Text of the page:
Desert Silence

desert silence“City life is a constant, maddening hum. Only in a place like the Sahara can we hear the nothingness that revives…

As you get older you value silence more. Your nerves get jangled more easily. Loud music becomes less and less attractive. Instead of wanting to rev up, you seek ways to calm down. But I suspect the search for real silence goes deeper than just a desire to relax. It’s no accident that many religious orders have vows of silence. Only in silence can the soul unburden itself and then listen out for subtler signs, information from the unknown inner regions.

How much silence does a person need? You can get greedy for it, addicted to it. I know people who spend half their time in the desert and the other half working out how to get back to it. They are running away from life, some say; they are certainly running away from noise. Recent research suggests that long-term exposure to noise doesn’t just damage hearing (and the average decibel level in Cairo is 85, often getting to 95 and higher, which is only slightly quieter than standing next to a jackhammer); it damages your heart. Continuous noise causes chronic stress. Stress hormones become your constant companion, circulating day and night, wearing out your heart. That must be why the first few days in the desert seem so wonderfully rejuvenating. I’ve seen an elderly man — a retired heart surgeon, coincidentally — go from doddering around the camp to springing along the edge of dunes and rocky cliffs. That’s the power of silence.
twigger 2
You know you’re cured when you relish the sound of loud pop music again. Crowded clubs hold no fear; the pumping bass seems like a familiar friend, not a message from the Antichrist. You can ‘take it’. Modern life is ‘OK’. You’ve detoxed and the result is that you seem more youthful. Young people haven’t filled themselves up with noise (yet), so they actively seek it out. For those who have had too much, then emptied it out, the glad return to a noisy world is invigorating. How long does the immunity last? About two weeks, if you’re lucky.
From http://aeon.co/magazine/oceanic-feeling/robert-twigger-desert-silence/
twigger
Robert Twigger is a British poet, writer and explorer. He lives in Cairo, Egypt.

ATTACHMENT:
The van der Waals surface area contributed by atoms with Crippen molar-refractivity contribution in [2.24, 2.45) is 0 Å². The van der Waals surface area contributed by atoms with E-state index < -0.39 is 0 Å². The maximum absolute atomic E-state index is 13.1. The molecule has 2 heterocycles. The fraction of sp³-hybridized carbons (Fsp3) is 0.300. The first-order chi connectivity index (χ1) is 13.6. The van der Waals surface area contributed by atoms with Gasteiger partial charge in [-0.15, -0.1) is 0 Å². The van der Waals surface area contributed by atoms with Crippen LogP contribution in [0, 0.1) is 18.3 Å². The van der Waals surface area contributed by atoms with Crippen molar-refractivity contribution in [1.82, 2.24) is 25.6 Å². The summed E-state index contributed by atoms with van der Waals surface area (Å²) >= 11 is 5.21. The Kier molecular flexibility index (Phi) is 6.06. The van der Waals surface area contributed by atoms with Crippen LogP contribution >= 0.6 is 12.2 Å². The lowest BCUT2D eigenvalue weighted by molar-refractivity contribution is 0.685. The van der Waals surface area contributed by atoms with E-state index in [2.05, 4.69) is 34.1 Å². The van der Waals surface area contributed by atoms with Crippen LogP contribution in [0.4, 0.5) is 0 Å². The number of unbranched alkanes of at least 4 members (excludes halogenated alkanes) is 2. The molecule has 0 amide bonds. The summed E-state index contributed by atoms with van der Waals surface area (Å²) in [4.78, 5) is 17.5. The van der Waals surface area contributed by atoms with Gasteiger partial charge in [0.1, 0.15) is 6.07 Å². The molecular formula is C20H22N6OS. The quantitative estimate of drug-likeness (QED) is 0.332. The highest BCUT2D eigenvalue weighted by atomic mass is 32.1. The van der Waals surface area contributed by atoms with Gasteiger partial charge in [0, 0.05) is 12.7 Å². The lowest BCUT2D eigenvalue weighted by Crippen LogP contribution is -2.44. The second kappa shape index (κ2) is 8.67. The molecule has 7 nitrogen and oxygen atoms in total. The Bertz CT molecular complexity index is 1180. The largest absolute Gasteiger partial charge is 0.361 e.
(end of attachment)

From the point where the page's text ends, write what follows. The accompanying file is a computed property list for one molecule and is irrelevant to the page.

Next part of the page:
See
http://en.wikipedia.org/wiki/Robert_Twigger
http://www.roberttwigger.com/
twigger book
Wigtown Book Festival hires resident hermit

“Being a literary hermit is not a job widely advertised – but it has its perks. Wigtown Book Festival in south-west Scotland has hired Robert Twigger as its resident hermit for the duration of the 10-day festival next week. He will set up home in a purpose-built grotto, constructed from reclaimed timber, found on Wigtown beach, in the garden of Wigtown’s largest bookshop, with a hose to the nearest standpipe in order for him to take a shower.
“As a writer, life is pretty hermitic anyway,” says Twigger. “I have had loads of training sitting alone writing. Also not visiting people in order to get a book finished hardened me up quite a lot… I shall be happy to extol the virtues of solitude to all and sundry.”
Shaun Bythell, owner of the bookshop, said: “We discussed how a little hardship can aid the creative process. This isn’t exactly a new idea, although you have to go back a way to a time when it was common.”
Twigger, who is usually based in Cairo and writes largely autobiographical adventure books, will also act as writer in residence and talk about his latest book, “The Nile: A History”, at the festival.”
http://www.independent.co.uk/arts-entertainment/books/features/wigtown-book-festival-hires-resident-hermit-2355280.html

see also http://www.scottishbooktrust.com/blog/rewrite/2011/10/robert-twigger-being-the-wigtown-book-festival-hermit-in-residence

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